Justin Gossman From The Toy Guns tells us about Growing up, writing poetry, and why he loves knives

by Emma Nicole

Imagine if Mick Jagger would’ve grown up along the breezy coast of San Diego and spent all his younger days surfing and skating, writing grungy poetry, starting his own band and rebelliously growing his hair out a la mid-century androgynous rock star while launching a successful modeling career - at the same damn time. That’s Justin Gossman.  It’s almost as if a rad vintage polaroid picture found in a 70’s concert backstage area has come to real life when observing Justin and his effortlessly nostalgic look. We chatted with Justin about his childhood, his band The Toy Guns, hair styles and his unexpectedly fascinating obsession with knifes.

Tell me how it was growing up in San Diego.  Did the garage band scene influence you as a teenager? 

Growing up in San Diego was a skateboarding & surfing haven. My generation was the last of an era, before everything got so commercialized. Living by the beach in Del Mar, surfing on the off days living was easy & the weather was breezy. Good homies & good weather while it lasted.  Ché Café was always a random fun thing to cruise out to and see some bands play that you'd never heard of -  some that actually made it places as well as everything in between. 

When you were young did you think you were going to be a model/rock star? Or did you have other plans in mind?

Honestly I thought I was going to be a lawyer or a professional baseball player. I found myself around motorbikes for a while but then my dreams pushed me towards skateboarding. 11 broken bones later I'm now a model & musician.  You can't predict the future - you can just embrace it or fight it. Either way you'll find yourself all alone if your mind is not in it for the real reasons of hype, passion or love. Follow your gut and only time will tell - if you don't try, you'll never find out...

How did your band, The Toy Guns, come together?

The Toy Guns came together after I started coming up to LA from San Diego. Every Wednesday night I would stay at Troy Braunstein's house. He was in a band called Aqua Rhythm back when I knew him in high school and we used to be a part of a big group of friends. We weren't super tight at that moment in time but he ended up breaking up the band and made a new one called The Hollow Suns. I would come out to all his shows and film them with my cell phone then send them to him since nobody at the time was recording or taking many photos. And after a while I started to show him some of my poetry and asked him if he could help me make a song that I was working on at the time. I mainly did poetry but started integrating it into acoustic grungy poetry haha if I can ever call it that. […we totally think you can!]. After a few months of jamming around and getting used to each other’s vibes...we were the Yin to each other's Yang. What at first started off as just Troy helping me make a few of my own songs for my own music portfolio soon turned into being a full blown song writing team, like John Lennon & Paul McCartney.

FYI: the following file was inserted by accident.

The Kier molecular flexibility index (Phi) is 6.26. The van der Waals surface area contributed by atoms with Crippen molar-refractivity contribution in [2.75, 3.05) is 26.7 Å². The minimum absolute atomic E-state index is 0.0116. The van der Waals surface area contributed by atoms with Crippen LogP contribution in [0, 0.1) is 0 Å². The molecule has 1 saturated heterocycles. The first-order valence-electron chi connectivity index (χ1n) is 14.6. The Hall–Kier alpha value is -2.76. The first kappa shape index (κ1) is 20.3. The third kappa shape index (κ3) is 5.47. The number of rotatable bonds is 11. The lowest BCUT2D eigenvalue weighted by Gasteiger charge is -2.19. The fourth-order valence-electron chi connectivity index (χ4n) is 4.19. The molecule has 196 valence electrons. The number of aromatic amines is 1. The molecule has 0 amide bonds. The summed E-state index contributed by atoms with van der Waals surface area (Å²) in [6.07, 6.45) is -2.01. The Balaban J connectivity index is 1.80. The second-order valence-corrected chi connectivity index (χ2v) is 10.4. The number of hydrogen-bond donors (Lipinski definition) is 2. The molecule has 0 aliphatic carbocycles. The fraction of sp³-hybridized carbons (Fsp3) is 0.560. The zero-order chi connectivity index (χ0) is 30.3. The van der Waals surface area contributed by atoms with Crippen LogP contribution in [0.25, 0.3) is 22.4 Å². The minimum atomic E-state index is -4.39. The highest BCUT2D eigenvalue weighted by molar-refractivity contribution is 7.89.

What is sort of the creative experience like with The Toy Guns?

It's basically many writings. Poems or songs however you want to look at them. Lots of verses and little idea rid bits for choruses. Then I'll usually have some sort of rhythm or melody that I have in mind that I’ll record on my phone, and when I see Troy I show him what I came up with. He will then go and come up with some groovy guitar work that plays well with it. He usually helps me finish off writing the chorus then we start acoustically playing it, humming it, or even muttering it until we figure out what parts we love & hate to then find what's missing together. We don't have a system like Metallica do where they go to a white board. We kind of just go by ear and it always just seems to work itself out. Troy is very talented and I am honestly honored to know him and having him as a band mate. Let's just say it still feels like it's all a dream. 

When you write are you writing from personal experiences or is it more general?